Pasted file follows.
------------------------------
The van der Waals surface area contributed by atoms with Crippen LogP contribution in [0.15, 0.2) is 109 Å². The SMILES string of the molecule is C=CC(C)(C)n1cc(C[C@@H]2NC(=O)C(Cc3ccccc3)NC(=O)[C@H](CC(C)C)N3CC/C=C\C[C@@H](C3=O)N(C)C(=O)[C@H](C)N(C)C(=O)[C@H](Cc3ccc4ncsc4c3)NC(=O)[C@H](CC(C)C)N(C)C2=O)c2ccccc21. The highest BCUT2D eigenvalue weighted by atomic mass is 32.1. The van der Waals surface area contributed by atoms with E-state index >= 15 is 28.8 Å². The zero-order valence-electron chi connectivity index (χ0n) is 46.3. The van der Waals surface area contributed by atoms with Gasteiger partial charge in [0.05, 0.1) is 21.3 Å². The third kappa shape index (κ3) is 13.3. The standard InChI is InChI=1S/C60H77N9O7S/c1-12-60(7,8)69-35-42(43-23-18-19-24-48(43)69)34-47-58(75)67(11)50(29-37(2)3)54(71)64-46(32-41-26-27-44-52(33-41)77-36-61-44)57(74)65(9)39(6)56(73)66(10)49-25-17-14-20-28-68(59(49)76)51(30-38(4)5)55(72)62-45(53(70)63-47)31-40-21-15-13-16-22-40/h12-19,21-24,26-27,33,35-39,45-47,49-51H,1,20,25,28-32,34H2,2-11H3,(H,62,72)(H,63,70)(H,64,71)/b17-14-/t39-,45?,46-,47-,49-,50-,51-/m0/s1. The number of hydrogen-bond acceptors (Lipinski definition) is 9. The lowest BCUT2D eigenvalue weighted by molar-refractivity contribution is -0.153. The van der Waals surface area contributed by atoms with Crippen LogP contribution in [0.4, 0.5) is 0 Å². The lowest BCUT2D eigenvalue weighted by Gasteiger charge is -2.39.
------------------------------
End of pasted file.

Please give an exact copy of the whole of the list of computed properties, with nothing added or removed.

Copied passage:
The van der Waals surface area contributed by atoms with Crippen LogP contribution in [0.15, 0.2) is 109 Å². The SMILES string of the molecule is C=CC(C)(C)n1cc(C[C@@H]2NC(=O)C(Cc3ccccc3)NC(=O)[C@H](CC(C)C)N3CC/C=C\C[C@@H](C3=O)N(C)C(=O)[C@H](C)N(C)C(=O)[C@H](Cc3ccc4ncsc4c3)NC(=O)[C@H](CC(C)C)N(C)C2=O)c2ccccc21. The highest BCUT2D eigenvalue weighted by atomic mass is 32.1. The van der Waals surface area contributed by atoms with E-state index >= 15 is 28.8 Å². The zero-order valence-electron chi connectivity index (χ0n) is 46.3. The van der Waals surface area contributed by atoms with Gasteiger partial charge in [0.05, 0.1) is 21.3 Å². The third kappa shape index (κ3) is 13.3. The standard InChI is InChI=1S/C60H77N9O7S/c1-12-60(7,8)69-35-42(43-23-18-19-24-48(43)69)34-47-58(75)67(11)50(29-37(2)3)54(71)64-46(32-41-26-27-44-52(33-41)77-36-61-44)57(74)65(9)39(6)56(73)66(10)49-25-17-14-20-28-68(59(49)76)51(30-38(4)5)55(72)62-45(53(70)63-47)31-40-21-15-13-16-22-40/h12-19,21-24,26-27,33,35-39,45-47,49-51H,1,20,25,28-32,34H2,2-11H3,(H,62,72)(H,63,70)(H,64,71)/b17-14-/t39-,45?,46-,47-,49-,50-,51-/m0/s1. The number of hydrogen-bond acceptors (Lipinski definition) is 9. The lowest BCUT2D eigenvalue weighted by molar-refractivity contribution is -0.153. The van der Waals surface area contributed by atoms with Crippen LogP contribution in [0.4, 0.5) is 0 Å². The lowest BCUT2D eigenvalue weighted by Gasteiger charge is -2.39.